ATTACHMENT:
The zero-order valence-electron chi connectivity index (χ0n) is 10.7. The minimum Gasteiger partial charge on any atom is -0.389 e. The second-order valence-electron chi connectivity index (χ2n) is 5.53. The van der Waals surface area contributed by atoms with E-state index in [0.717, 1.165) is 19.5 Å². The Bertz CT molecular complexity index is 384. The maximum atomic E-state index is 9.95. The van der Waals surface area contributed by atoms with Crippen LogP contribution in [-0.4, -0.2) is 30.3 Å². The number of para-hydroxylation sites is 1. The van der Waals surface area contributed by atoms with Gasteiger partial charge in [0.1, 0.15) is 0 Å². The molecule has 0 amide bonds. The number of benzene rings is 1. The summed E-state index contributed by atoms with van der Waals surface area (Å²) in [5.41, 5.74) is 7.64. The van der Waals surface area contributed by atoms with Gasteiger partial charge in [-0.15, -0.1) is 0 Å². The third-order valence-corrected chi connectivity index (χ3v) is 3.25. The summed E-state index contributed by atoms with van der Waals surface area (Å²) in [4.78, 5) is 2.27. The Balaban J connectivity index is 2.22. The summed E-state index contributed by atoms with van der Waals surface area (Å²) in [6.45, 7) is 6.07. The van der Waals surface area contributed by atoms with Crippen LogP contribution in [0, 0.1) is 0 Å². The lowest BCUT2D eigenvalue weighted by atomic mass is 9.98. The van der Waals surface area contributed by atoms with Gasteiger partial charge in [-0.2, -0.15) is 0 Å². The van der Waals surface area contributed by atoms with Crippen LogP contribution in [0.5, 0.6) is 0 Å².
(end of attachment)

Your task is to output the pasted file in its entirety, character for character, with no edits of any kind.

The zero-order valence-electron chi connectivity index (χ0n) is 10.7. The minimum Gasteiger partial charge on any atom is -0.389 e. The second-order valence-electron chi connectivity index (χ2n) is 5.53. The van der Waals surface area contributed by atoms with E-state index in [0.717, 1.165) is 19.5 Å². The Bertz CT molecular complexity index is 384. The maximum atomic E-state index is 9.95. The van der Waals surface area contributed by atoms with Crippen LogP contribution in [-0.4, -0.2) is 30.3 Å². The number of para-hydroxylation sites is 1. The van der Waals surface area contributed by atoms with Gasteiger partial charge in [0.1, 0.15) is 0 Å². The molecule has 0 amide bonds. The number of benzene rings is 1. The summed E-state index contributed by atoms with van der Waals surface area (Å²) in [5.41, 5.74) is 7.64. The van der Waals surface area contributed by atoms with Gasteiger partial charge in [-0.15, -0.1) is 0 Å². The third-order valence-corrected chi connectivity index (χ3v) is 3.25. The summed E-state index contributed by atoms with van der Waals surface area (Å²) in [4.78, 5) is 2.27. The Balaban J connectivity index is 2.22. The summed E-state index contributed by atoms with van der Waals surface area (Å²) in [6.45, 7) is 6.07. The van der Waals surface area contributed by atoms with Crippen LogP contribution in [0, 0.1) is 0 Å². The lowest BCUT2D eigenvalue weighted by atomic mass is 9.98. The van der Waals surface area contributed by atoms with Gasteiger partial charge in [-0.2, -0.15) is 0 Å². The van der Waals surface area contributed by atoms with Crippen LogP contribution in [0.5, 0.6) is 0 Å².